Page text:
It is said that after he announced his Prophethood Hazrat Mohammed suffered severe persecution in Mecca. The vitriol and calumny extended from the verbal to the physical. There was one woman who would always throw filth on him whenever he passed by her house. He would unfailingly take the same route everyday and she would equally invariably throw filth on him. He never protested. One day as he passed her house, she was missing. He inquired after her and learning that she was sick he went up to her room, and finding her bed-ridden, tended to her. I grew up listening to a lot of stories from my grandmother about the Prophet Mohammed. Told in an anecdotal form, the stories largely avoided his image as a conqueror and concentrated instead on his personality, specially his grace under hardship. I narrate this story especially to remind my compatriots about what they might do when faced with hostility, or criticism.
I write this particularly in the context of Taslima Nasrin, whose vise expires this week and she still does not know whether it will be extended or not. Taslima Nasrin must be given an opportunity to stay on in India, and must be provided that opportunity not as a grace or favor but because she is, as a South Asian, as a fellow human, fully entitled to it. My appeal rests not merely on a liberal idea of freedom of expression, or on making this a litmus test for India’s pluralism. India’s pluralism, where it exists in practice, is not dependent on appeals or testimonials from intellectuals. Our pluralism does not, and has not, precluded violent confrontations between different social groups. However, we also have countervailing traditions of coming to a working adjustment with each other, which, as an aside, partly explains why the word ‘adjust’ is so popular in all Indian languages.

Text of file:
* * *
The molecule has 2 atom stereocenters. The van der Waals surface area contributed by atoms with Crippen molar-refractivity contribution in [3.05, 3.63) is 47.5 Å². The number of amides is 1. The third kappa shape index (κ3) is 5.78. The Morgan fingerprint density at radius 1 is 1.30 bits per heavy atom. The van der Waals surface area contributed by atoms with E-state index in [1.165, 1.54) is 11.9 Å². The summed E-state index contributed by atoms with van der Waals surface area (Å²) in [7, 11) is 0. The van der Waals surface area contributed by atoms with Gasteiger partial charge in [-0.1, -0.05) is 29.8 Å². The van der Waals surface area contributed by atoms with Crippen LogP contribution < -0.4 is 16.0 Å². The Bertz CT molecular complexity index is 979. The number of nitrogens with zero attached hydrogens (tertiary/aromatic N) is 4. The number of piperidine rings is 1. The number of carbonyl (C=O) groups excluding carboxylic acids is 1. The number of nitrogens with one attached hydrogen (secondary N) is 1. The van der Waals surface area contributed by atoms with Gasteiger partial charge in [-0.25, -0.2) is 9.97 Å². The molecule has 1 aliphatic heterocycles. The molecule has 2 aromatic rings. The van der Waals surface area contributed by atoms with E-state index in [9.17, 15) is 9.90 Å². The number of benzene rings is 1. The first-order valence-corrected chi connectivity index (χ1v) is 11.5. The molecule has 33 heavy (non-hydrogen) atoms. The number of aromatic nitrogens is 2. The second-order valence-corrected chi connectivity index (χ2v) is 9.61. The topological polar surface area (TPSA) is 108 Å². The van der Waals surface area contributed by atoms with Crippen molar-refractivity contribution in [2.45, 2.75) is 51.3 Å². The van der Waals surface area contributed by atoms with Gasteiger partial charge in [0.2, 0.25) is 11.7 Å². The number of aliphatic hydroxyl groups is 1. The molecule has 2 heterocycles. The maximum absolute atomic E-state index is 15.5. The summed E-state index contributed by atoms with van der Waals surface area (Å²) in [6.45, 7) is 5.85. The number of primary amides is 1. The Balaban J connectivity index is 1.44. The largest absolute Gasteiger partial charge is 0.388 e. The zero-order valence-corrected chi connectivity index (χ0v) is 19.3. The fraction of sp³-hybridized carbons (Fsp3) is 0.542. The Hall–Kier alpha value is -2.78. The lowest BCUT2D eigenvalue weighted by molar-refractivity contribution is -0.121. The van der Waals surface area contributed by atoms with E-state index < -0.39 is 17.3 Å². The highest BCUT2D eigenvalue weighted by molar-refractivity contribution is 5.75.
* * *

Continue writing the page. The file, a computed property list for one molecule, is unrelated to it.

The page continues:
Continue reading Taslima Nasreen and the Spirit of Islam
I would be very reluctant to call the recently – concluded Twelfth International Film Festival of Kerala (7-14 December) a ‘circus’, but well. When the CPM in Kerala wears Caesar-like accoutrements, one may have to call it just that! At the press conference organized a few days before the festival – actually the day on which Buddhadev admitted to his ‘mistake’ — M A Baby, CPM intellectual and Minister, Cultural Affairs, Government of Kerala spoke at length about how Lenin and other worthies of the Soviet Union had endorsed cinema as a medium to ‘educate and entertain’ the masses. However when he announced the name of the opening film after many such lofty words, ripples of laughter filled the hall.
The opening film was Hana Makhmalbaf’s ‘Buddha Collapsed out of Shame’! Of course, the CPM intellectuals could not laugh; nor could they snap at back-benchers who asked whether it wasn’t ‘Buddhadev Collapsed out of Shame’. Thus it was clear, that despite the circuses, the spectre of the people continues to haunt the CPM, to borrow Partho Sarathi Ray’s words.